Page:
Some days you find out that the world is nothing like what you think it is.
An archaeologist named Tamara working near Hadrian’s Wall is approached by a very annoyed-looking, silver-haired woman with an incomprehensible message: The game is moving on, the time has come to play a hand, and Tamara is on point. Time to find the Necessary Arthur and get down to business!
Tamara Tafika often came to the Sheepstones in summer, late in the long evenings, as the sun was sliding down all red into the west. The stone circle wasn’t much, as stone circles went, nothing to rival Stonehenge or Avebury. There were only seven stones in all, and none were actually standing, the most upright of them leaning drunkenly at a sixty degree angle, the others all long since succumbed to the horizontal.
The stones weren’t that big either, the largest only five feet long and about two feet wide. They were limestone, brought a great distance in Bronze Age terms. A 1980s study had shown they likely came from western Yorkshire to their resting place here, just north of Hadrian’s Wall. They had been roughly worked to give them some shape, but otherwise left undecorated.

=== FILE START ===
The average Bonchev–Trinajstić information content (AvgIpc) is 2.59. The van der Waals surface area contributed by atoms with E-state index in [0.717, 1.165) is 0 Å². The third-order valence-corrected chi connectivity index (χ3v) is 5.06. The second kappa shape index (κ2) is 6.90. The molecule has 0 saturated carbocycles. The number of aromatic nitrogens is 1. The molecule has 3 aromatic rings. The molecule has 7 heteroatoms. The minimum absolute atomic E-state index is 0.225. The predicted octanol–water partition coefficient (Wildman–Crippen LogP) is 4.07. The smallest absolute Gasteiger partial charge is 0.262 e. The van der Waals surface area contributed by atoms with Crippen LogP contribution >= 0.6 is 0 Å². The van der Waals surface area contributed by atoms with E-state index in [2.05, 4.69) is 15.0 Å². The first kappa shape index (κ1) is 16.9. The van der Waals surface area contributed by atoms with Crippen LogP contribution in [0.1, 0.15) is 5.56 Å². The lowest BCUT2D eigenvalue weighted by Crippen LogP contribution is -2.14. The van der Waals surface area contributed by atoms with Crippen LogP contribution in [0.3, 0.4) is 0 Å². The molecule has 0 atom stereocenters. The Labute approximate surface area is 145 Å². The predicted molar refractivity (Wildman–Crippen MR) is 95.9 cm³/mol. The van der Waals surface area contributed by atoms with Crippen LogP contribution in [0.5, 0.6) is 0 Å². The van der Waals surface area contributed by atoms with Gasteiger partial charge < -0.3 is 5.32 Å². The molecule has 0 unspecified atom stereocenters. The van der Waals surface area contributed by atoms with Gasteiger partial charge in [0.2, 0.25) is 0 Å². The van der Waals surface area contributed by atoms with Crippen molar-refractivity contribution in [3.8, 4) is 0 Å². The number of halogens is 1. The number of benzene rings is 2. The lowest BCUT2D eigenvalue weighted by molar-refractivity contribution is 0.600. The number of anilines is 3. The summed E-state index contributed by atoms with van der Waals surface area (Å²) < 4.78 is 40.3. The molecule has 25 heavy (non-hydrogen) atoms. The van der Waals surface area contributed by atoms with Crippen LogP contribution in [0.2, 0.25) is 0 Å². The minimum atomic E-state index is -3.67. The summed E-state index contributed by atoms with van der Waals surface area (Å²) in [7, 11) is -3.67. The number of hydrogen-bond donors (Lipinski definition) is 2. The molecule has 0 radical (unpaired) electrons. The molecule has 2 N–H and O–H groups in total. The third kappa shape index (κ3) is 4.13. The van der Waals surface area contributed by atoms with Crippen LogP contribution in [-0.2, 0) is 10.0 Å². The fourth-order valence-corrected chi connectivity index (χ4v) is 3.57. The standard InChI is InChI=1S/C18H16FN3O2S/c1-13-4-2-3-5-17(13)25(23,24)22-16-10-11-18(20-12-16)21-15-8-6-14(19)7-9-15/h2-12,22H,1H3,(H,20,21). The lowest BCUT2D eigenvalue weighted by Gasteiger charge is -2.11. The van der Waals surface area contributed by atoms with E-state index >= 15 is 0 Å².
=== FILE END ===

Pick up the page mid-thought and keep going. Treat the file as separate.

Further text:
Tamara liked to sit on the smallest stone and watch the sun slip away. It was a time for quiet contemplation, an escape from the pressure of her completed but not yet awarded PhD from the School of History, Classics and Archaeology at Newcastle University; and the usually greater or at least more annoying pressure from the undergraduate students she tutored.
Consequently she was a little annoyed this valuable time of solitude might be disturbed when she heard the swish and crackle of someone coming through the ferns that grew so thickly on the hillside, almost obscuring the track up from the layby off the road. She had parked her own car there, but she hadn’t heard any traffic since.